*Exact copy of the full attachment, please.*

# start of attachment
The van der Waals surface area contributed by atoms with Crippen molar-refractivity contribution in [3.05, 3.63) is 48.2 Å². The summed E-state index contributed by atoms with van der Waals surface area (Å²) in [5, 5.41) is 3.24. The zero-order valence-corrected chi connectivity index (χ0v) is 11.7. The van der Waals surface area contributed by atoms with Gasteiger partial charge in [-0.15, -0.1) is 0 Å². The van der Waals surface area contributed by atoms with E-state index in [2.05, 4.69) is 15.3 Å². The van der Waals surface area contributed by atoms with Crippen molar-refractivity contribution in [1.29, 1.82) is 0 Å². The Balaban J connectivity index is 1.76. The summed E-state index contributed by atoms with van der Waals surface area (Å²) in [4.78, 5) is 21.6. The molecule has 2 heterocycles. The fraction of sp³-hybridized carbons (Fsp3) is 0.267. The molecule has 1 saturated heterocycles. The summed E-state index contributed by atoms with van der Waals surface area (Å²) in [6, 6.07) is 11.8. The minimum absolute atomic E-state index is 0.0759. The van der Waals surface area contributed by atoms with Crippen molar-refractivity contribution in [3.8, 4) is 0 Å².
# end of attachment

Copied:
The van der Waals surface area contributed by atoms with Crippen molar-refractivity contribution in [3.05, 3.63) is 48.2 Å². The summed E-state index contributed by atoms with van der Waals surface area (Å²) in [5, 5.41) is 3.24. The zero-order valence-corrected chi connectivity index (χ0v) is 11.7. The van der Waals surface area contributed by atoms with Gasteiger partial charge in [-0.15, -0.1) is 0 Å². The van der Waals surface area contributed by atoms with E-state index in [2.05, 4.69) is 15.3 Å². The van der Waals surface area contributed by atoms with Crippen molar-refractivity contribution in [1.29, 1.82) is 0 Å². The Balaban J connectivity index is 1.76. The summed E-state index contributed by atoms with van der Waals surface area (Å²) in [4.78, 5) is 21.6. The molecule has 2 heterocycles. The fraction of sp³-hybridized carbons (Fsp3) is 0.267. The molecule has 1 saturated heterocycles. The summed E-state index contributed by atoms with van der Waals surface area (Å²) in [6, 6.07) is 11.8. The minimum absolute atomic E-state index is 0.0759. The van der Waals surface area contributed by atoms with Crippen molar-refractivity contribution in [3.8, 4) is 0 Å².